While a kit lens is decent option for snapshots and family photos, it won’t perform as well for any one given photographic scenario as a lens designed specifically for that type of photography. Many first-time camera owners will ask, “What’s the ‘next’ lens to buy?” Well, there isn’t just one answer to that question.
Zooming in (or out) more
The first thing many people will notice about the kit lens is that it doesn’t zoom in far enough for capturing action at a distance. Take it to your kid’s soccer game, and you will likely be left wanting. For outdoor sports or wildlife shooting, a telephoto lens is the way to go. Fortunately, many manufacturers make telephoto lenses designed to pick up right where the kit lens leaves off, starting around 55mm and zooming in to 200mm or longer.
This is perhaps the most common “next lens” for casual photographers, and tends to be one of the more affordable options, as far as lenses go. Nikon’s 55-200mm f/4-5.6 is normally about $350, but can be picked up for under $150 at the time of writing thanks to instant rebates. Canon’s 55-250mm f/4-5.6 STM lens is $300, but includes a whisper-quite autofocus motor that’s suitable for video recording in addition to still photography. Sony shooters will have to pony up almost $350 for the 55-210mm f/4.5-6.3, while Micro Four Third shooters can pick up the Panasonic 45-150mm f/4-5.6 for just under $250.
Of course, if you’re not looking to bring distant subjects closer, a telephoto lens probably doesn’t make sense for you. If you’re more into landscape photography, a wide-angle lens can take in a greater field of view compared to the kit lens.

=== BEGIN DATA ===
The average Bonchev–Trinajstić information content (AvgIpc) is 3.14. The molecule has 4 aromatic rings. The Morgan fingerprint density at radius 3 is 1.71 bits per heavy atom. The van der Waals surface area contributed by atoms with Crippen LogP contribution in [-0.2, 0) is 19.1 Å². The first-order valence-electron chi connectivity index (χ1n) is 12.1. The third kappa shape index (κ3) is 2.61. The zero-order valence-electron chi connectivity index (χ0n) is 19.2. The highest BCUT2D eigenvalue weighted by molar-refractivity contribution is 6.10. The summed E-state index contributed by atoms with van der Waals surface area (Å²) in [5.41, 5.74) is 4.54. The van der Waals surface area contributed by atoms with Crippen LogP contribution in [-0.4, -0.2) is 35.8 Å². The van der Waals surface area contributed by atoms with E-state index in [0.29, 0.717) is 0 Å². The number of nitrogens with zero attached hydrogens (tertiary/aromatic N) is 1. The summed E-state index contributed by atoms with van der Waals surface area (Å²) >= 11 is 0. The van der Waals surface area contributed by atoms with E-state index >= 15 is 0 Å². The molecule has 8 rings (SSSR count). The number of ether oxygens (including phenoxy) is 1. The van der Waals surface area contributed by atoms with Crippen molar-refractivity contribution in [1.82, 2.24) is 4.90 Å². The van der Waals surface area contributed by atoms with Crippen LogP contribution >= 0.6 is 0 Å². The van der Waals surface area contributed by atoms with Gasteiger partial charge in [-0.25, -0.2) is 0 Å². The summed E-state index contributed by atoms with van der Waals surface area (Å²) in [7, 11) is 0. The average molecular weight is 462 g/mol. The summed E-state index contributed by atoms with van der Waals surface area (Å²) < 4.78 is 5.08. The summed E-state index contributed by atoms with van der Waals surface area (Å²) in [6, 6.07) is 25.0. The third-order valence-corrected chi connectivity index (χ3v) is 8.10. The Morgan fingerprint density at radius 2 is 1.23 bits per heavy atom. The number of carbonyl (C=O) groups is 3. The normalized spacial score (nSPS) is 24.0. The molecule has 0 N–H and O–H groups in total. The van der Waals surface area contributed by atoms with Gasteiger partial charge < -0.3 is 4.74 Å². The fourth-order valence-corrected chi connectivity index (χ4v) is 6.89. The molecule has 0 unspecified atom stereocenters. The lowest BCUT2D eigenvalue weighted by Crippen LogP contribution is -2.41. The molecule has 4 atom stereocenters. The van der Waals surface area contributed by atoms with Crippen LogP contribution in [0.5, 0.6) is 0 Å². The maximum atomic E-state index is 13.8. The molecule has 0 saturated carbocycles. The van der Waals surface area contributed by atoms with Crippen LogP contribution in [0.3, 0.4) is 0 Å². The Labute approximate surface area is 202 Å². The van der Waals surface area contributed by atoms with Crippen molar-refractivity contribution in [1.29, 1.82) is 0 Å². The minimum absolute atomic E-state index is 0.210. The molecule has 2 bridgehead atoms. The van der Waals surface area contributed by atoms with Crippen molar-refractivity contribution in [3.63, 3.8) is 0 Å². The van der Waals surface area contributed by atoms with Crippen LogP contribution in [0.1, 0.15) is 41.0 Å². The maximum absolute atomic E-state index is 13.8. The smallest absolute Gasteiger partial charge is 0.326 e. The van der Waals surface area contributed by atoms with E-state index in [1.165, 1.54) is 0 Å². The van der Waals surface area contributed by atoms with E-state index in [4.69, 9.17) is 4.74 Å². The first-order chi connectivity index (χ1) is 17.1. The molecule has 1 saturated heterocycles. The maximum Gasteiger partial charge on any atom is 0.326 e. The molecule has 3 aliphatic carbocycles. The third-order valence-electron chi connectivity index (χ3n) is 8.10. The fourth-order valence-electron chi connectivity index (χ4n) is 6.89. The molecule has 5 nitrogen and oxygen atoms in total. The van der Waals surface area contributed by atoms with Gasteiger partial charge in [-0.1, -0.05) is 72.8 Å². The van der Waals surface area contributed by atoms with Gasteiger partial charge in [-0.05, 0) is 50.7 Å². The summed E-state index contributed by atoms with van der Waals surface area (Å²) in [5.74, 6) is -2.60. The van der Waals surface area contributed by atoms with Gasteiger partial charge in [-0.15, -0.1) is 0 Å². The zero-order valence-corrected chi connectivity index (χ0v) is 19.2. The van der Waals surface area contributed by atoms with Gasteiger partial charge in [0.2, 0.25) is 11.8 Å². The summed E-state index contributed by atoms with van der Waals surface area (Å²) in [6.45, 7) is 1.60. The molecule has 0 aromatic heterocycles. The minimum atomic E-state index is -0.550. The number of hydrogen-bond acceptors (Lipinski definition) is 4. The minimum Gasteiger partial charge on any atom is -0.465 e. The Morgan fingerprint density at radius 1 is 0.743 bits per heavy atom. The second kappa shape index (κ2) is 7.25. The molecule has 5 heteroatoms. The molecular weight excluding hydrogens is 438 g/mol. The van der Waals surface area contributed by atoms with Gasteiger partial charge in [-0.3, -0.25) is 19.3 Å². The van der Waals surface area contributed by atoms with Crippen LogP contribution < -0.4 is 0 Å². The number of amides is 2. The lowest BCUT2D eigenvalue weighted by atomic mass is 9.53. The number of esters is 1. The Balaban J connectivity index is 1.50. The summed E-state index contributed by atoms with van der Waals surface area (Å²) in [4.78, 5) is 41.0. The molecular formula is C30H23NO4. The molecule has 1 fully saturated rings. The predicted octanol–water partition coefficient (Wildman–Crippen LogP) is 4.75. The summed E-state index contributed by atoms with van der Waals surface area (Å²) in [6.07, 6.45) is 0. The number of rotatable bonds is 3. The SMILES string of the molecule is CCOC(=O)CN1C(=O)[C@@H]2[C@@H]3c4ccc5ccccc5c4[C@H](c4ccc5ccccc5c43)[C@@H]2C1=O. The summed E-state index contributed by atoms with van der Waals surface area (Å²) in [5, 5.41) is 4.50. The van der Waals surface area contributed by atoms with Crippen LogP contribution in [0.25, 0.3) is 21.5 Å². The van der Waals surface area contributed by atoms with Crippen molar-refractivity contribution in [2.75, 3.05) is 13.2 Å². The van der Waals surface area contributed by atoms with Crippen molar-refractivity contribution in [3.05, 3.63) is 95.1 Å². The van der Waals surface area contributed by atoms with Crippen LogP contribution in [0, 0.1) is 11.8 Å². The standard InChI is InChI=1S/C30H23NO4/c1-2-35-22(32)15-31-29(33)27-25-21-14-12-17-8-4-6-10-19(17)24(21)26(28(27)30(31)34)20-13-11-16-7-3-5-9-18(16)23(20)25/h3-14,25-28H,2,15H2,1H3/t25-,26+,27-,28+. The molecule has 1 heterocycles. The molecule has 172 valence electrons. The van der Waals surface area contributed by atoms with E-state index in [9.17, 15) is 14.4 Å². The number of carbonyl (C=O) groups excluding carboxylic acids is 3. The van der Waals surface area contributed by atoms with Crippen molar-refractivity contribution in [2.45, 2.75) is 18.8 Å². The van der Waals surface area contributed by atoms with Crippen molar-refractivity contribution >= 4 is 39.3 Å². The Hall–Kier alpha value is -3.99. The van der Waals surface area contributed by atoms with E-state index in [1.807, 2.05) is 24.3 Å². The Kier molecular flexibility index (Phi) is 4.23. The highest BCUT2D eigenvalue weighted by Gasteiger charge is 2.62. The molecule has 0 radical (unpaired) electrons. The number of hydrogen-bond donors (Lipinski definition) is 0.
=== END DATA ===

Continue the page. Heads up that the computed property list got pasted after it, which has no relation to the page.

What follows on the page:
Wide angles tend to be more expensive than their telephoto counterparts, but Canon shooters at least have access to one relatively inexpensive option: the 10-18mm f/4.5-5.6 STM, which sells for just $279. Nikon’s 12-24mm f/4 lens features a constant aperture and good performance, but does cost nearly $1,200. Sony’s 10-18mm goes for about $750 while Panasonic’s 7-14mm f/4 for Micro Four Thirds cameras is similarly priced at $800. There are various third-party lenses, such as Tokina’s 11-16mm f/2.8, that also make for a good choice at a more affordable price.
Brighter is better
Beyond having a limited zoom range, kit lenses also tend to have what’s known as a “slow” aperture, something in the range of f/3.5 to f/5.6. (Apertures values are a ratio, so the larger the f-number, the smaller the aperture. F/2 is therefore larger than f/4, etc.) Aperture size controls the amount of light that can make it through a lens, and generally speaking, more light equals better pictures. If you commonly take pictures indoors or outside in low light, you may run up against the limits of your lens’ aperture.